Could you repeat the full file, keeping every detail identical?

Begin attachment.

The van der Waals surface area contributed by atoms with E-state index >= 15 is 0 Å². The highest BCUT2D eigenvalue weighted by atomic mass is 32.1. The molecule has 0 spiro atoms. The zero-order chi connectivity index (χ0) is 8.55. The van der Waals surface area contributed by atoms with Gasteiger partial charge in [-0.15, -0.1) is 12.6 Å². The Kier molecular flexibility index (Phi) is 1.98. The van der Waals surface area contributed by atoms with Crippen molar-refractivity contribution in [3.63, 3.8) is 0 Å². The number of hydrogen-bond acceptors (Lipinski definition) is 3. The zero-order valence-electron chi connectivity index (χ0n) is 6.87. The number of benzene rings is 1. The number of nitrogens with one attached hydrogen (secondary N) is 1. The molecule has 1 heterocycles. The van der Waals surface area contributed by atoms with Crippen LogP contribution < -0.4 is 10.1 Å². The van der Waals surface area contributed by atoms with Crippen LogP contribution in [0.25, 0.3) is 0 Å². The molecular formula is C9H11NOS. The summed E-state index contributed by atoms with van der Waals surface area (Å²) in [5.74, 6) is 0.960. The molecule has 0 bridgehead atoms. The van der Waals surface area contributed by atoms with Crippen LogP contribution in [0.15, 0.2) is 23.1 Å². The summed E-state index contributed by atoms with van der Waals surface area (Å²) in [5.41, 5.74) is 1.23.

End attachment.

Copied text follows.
The van der Waals surface area contributed by atoms with E-state index >= 15 is 0 Å². The highest BCUT2D eigenvalue weighted by atomic mass is 32.1. The molecule has 0 spiro atoms. The zero-order chi connectivity index (χ0) is 8.55. The van der Waals surface area contributed by atoms with Gasteiger partial charge in [-0.15, -0.1) is 12.6 Å². The Kier molecular flexibility index (Phi) is 1.98. The van der Waals surface area contributed by atoms with Crippen molar-refractivity contribution in [3.63, 3.8) is 0 Å². The number of hydrogen-bond acceptors (Lipinski definition) is 3. The zero-order valence-electron chi connectivity index (χ0n) is 6.87. The number of benzene rings is 1. The number of nitrogens with one attached hydrogen (secondary N) is 1. The molecule has 1 heterocycles. The van der Waals surface area contributed by atoms with Crippen LogP contribution < -0.4 is 10.1 Å². The van der Waals surface area contributed by atoms with Crippen LogP contribution in [0.25, 0.3) is 0 Å². The molecular formula is C9H11NOS. The summed E-state index contributed by atoms with van der Waals surface area (Å²) in [5.74, 6) is 0.960. The molecule has 0 bridgehead atoms. The van der Waals surface area contributed by atoms with Crippen LogP contribution in [0.15, 0.2) is 23.1 Å². The summed E-state index contributed by atoms with van der Waals surface area (Å²) in [5.41, 5.74) is 1.23.